NGOs shocked by High Court's imposition of NIS 45,000 in court costs
The court imposed the fee on the Association for Civil Rights in Israel, Physicians for Human Rights and the Adva Center, which had petitioned unsuccessfully to prevent doctors from offering private treatment in the public hospital being built in Ashdod.
Civil rights and social advocacy groups are reeling from the High Court of Justice's decision Wednesday to impose NIS 45,000 in court expenses - a startlingly large sum - on petitioners in a healthcare case.
The court imposed the fee on the Association for Civil Rights in Israel, Physicians for Human Rights and the Adva Center, which had petitioned unsuccessfully to prevent doctors from offering private treatment in the public hospital being built in Ashdod. The groups said that paying the court expenses will seriously damage their ability to function.
Activists say Supreme Court President Asher Grunis has been imposing exceptionally high court expenses on groups that petition on the public's behalf. They say Grunis believes the court should reduce its intervention in government and Knesset decisions. He has spoken in the past in favor of limiting the ability of watchdog groups to petition the High Court.
In recent months, petitioners on sensitive public issues have been hit with considerably higher court expenses than in the past. Last month the Ometz NGO, which fights government corruption, was charged NIS 15,000 in court expenses - much more than it had ever been charged before - after submitting a petition to instruct the attorney general to open a criminal investigation into the Harpaz affair.
Former journalist Arye Avneri, Ometz's leader, said he was shocked by the large sum. "Ometz exists only on contributions," Avneri said. "We don't take money from tycoons, we're all volunteers and can only pay for a part-time secretary. NIS 15,000 makes us think several times whether we can petition for the public again."
He said Ometz will have to reconsider submitting a petition it is working on against what he called the state prosecution's foot-dragging over whether to indict mayors suspected of criminal offenses, including Bat Yam Mayor Shlomi Lahiani and Ramat Gan Mayor Zvi Bar.
The Movement for Quality in Government was also charged with heavy court expenses over two cases in recent months. The movement, which submitted nine petitions to the High Court since the beginning of the year, was charged NIS 17,000 after its petition against alleged police misconduct was denied.
"Such high expenses on public petitioners, most of whom rely on donations, can curtail the movement's legal activity," says the movement's attorney Mika Kohner Kerten.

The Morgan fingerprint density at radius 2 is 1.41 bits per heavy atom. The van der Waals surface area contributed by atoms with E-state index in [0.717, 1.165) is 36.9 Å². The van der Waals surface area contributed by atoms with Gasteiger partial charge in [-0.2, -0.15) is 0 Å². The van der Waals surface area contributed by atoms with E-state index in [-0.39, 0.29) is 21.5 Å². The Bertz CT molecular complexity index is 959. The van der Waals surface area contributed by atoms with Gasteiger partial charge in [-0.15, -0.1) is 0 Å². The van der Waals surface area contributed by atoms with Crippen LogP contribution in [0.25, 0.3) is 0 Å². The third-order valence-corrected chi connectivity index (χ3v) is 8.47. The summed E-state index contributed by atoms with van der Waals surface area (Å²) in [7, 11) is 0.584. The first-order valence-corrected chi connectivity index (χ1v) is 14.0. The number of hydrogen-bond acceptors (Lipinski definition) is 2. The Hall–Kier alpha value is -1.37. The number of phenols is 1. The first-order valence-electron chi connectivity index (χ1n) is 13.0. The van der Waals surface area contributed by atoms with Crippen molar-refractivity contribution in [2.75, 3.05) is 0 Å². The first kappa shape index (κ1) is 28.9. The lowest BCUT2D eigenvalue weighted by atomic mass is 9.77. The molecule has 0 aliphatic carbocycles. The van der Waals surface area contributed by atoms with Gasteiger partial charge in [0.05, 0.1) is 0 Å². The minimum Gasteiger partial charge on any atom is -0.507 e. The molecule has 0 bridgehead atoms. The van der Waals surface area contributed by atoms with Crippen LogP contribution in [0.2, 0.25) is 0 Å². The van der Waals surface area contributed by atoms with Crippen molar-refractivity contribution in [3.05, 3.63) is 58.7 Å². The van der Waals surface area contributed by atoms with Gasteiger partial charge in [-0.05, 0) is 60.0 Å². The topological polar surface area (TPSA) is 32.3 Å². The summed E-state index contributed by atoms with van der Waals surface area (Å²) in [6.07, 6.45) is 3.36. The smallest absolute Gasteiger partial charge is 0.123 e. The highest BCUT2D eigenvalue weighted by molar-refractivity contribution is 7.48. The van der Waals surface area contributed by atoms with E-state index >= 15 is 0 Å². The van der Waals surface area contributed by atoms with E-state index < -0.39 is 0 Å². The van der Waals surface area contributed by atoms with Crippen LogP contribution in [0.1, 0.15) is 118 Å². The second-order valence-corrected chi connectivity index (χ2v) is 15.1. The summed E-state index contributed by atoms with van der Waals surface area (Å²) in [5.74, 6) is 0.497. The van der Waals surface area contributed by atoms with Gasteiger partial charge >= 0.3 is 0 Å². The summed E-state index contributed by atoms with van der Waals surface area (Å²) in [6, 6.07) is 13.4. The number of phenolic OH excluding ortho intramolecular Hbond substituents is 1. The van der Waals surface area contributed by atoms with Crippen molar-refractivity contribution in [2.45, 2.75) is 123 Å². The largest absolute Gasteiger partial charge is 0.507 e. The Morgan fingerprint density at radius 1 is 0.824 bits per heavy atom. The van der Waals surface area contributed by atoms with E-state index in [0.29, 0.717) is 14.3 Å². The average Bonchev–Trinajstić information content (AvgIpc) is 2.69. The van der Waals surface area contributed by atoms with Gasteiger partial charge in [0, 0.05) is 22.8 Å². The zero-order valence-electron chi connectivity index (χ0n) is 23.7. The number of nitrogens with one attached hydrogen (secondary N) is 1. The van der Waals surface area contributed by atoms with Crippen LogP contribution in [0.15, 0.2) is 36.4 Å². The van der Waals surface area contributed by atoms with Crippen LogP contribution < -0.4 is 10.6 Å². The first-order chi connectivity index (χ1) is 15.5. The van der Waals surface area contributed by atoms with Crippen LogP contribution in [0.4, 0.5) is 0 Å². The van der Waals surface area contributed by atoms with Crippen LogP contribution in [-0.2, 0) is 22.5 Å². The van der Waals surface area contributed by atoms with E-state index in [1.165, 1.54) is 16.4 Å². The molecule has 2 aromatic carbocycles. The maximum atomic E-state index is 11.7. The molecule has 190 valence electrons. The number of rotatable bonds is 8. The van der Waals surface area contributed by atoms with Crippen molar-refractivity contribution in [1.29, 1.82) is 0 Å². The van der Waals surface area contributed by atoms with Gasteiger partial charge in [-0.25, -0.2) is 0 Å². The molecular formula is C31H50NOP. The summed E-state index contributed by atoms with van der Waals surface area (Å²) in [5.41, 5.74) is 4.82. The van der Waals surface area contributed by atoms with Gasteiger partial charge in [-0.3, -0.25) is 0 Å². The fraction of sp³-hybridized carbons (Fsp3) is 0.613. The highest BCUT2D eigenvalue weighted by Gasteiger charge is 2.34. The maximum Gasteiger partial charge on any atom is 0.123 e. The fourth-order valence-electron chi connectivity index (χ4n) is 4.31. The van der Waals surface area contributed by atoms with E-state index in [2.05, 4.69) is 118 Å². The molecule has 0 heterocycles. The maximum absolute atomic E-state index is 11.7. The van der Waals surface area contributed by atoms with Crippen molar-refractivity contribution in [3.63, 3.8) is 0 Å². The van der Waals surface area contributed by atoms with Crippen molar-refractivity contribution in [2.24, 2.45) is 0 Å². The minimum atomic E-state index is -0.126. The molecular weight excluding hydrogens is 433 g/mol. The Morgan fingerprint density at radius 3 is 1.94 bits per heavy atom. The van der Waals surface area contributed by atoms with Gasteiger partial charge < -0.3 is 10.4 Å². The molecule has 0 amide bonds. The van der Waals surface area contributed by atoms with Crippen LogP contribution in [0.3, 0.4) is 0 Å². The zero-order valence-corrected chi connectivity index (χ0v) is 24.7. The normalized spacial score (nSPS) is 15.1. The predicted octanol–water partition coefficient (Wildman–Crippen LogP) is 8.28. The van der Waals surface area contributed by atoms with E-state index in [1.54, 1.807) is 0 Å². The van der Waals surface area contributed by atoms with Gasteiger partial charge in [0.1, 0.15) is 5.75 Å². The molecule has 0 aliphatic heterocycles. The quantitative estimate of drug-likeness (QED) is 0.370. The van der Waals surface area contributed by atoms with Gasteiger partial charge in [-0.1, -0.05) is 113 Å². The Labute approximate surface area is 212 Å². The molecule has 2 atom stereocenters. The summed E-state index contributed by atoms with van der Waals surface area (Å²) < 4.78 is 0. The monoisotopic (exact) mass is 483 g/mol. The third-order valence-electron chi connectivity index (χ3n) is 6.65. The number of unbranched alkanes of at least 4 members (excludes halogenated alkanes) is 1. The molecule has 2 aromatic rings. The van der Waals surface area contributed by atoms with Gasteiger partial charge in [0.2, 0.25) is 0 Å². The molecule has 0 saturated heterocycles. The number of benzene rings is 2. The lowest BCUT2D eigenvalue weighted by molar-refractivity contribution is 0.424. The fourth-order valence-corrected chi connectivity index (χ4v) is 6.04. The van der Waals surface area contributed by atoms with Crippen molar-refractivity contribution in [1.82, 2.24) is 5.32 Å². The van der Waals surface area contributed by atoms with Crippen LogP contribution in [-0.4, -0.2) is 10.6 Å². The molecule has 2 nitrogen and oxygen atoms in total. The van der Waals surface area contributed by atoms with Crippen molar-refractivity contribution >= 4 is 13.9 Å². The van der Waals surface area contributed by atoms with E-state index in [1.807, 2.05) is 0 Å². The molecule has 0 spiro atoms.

Disagreement on bench
The Supreme Court this month reduced the fee imposed on the Gisha advocacy group, which appealed the NIS 25,000 charge imposed by the Be'er Sheva District Court after denying a petition on behalf of six women over 40 to pray at Al Aqsa Mosque on the Muslim holidays.
Justice Uzi Vogelman reduced the sum to NIS 12,000, emphasizing the importance of such petitions and appeals. He said such court actions advance the rule of law and constitutional principles and rectify fundamental flaws in public administration.
Vogelman wrote that the courts should restrict the expenses they impose on public petitioners to avoid deterring them from taking legal steps for the public good.
In contrast, Supreme Court deputy president Miriam Naor, who was also on the panel, thought the expenses should not be reduced. Naor wrote that even if the fees were higher than in the past, the Supreme Court should not intervene in the lower court's discretion on this issue.
In April, Gisha was charged NIS 3,000 in expenses after petitioning for a prisoner who had asked the Israel Prison Service to return him to his home in the West Bank, not to his home in Gaza. In another, similar case, Gisha was not asked to pay expenses at all, as had been customary in such cases.
Gisha attorney Sari Bashi said she was worried by the increasing trend to charge human rights groups and Palestinian petitioners for court expenses. "This is how they discourage Palestinians from seeking judicial help pertaining to issues that deeply affect their life," she says.
Attorney Dan Yakir of ACRI said that until this week, the association had only been charged court expenses once in its 30 years of activity. That was in 1989, when the association represented a private petitioner whose petition was denied. This week's petition, on the other hand, was public, Yakir noted.
Courts spokeswoman Ayelet Pilo said the court "imposes expenses in each case according to the circumstances. The expenses are usually determined by considerations regarding the petition. ... When the petitioners are commercial, unlike public ones, the expenses are higher."